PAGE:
Skip to comments.Teen dies in Missouri foster home
Posted on 09/10/2003 1:08:25 PM PDT by ladysusan
Teen dies in Missouri foster home Authorities investigate Kansan's suicide, out-of-state placement
By Dave Ranney, Journal-World
Wednesday, September 10, 2003
State officials are investigating reports that a 14-year-old Kansas boy in foster care committed suicide last week.
The boy, who was living in a group home in Kansas City, Mo., had been in foster care about 10 months.
"Police are investigating, and we are cooperating with that investigation," said Sandra Hazlett, director of child and family services at Kansas Department of Social and Rehabilitation Services.
The boy, whose mother lives in Ellsworth, had been placed in the out-of-state group home by Kansas Children's Service League, the nonprofit agency that has the SRS contract for foster care services in north-central Kansas.
"I can't say anything because of confidentiality," KCSL spokeswoman Tina Long said.
Attempts to reach the boy's mother Tuesday were unsuccessful.
Friends and acquaintances of the mother, who asked to remain unnamed, said the boy and two siblings were put in foster care last year after the mother left them with her ex-husband when she moved to Ellsworth to start a new job.
The friend said the mother was told by a KCSL social worker that her youngest son was moved to the group home after being sexually abused in one foster home and physically threatened in a second home. It's unclear why the boy was in the Missouri group home and why, if he was suicidal, he wasn't under close supervision.
SRS Foster Care
Reportedly, the boy hanged himself Friday evening. His mother was notified Saturday.
Rep. Joshua Svaty, an Ellsworth Democrat, said SRS owed the mother an explanation.
"I talked to her Saturday," he said. "She has questions about what happened, and I think she's owed an explanation."
Rep. Brenda Landwehr, R-Wichita and chairwoman of the interim Joint Committee on Children's Issues, said she wanted to know why the boy was in Missouri and why he wasn't adequately supervised.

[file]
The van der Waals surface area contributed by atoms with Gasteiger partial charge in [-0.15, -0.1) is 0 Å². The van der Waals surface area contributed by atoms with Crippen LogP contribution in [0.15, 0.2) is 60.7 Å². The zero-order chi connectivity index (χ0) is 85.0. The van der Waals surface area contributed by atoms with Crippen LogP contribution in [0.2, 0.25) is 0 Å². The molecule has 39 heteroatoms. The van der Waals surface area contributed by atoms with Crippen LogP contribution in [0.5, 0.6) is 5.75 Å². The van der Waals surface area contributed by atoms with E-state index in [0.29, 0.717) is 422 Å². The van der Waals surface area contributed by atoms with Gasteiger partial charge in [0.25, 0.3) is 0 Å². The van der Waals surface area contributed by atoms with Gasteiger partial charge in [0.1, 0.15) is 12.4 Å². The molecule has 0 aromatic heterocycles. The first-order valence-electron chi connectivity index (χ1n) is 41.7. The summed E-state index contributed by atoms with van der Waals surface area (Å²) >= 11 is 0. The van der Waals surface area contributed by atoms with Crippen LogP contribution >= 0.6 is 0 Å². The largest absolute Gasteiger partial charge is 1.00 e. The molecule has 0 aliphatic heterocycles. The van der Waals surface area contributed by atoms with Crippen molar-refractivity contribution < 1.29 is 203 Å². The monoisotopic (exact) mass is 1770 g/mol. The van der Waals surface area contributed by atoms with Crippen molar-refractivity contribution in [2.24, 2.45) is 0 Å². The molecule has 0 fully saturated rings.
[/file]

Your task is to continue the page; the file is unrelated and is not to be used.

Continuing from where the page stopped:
"I've called SRS and this is being investigated," Landwehr said.
The boy's death is likely to renew interest in a bill introduced this year that would have opened the records of children who die while in the state's foster care or adoption systems.
The bill, introduced by Sen. David Adkins, a Leawood Republican, passed both the Senate and House but stalled in conference committee.
"Unfortunately, every tragedy such as this creates an additional impetus for disclosure," Adkins said.
Adkins introduced the bill -- Senate Bill 67 -- after the death of 9-year-old Brian Edgar, a former foster child.
According to prosecutors, Edgar suffocated after he was bound and gagged by his adoptive parents.
Neil and Christy Edgar are charged with first-degree murder, and jury selection in their case is to begin Monday in Johnson County.
Records surrounding the decision-making processes for placing Brian Edgar in the couple's home remain sealed.
It's unclear how many children die while in state custody.
"I've asked SRS for those numbers, but I couldn't get a very good handle on them," said Gary Brunk, executive director at Kansas Action for Children. "My sense is that they are few in number and even lower than in most other states, but with these things it's imperative that we -- all of us -- get to the bottom of what happened, why it happened and what we can do to prevent it."
Brunk added, "Until the files are open, I don't think we can say we're doing that."
SRS spokeswoman Stacey Herman said the numbers would be available today.
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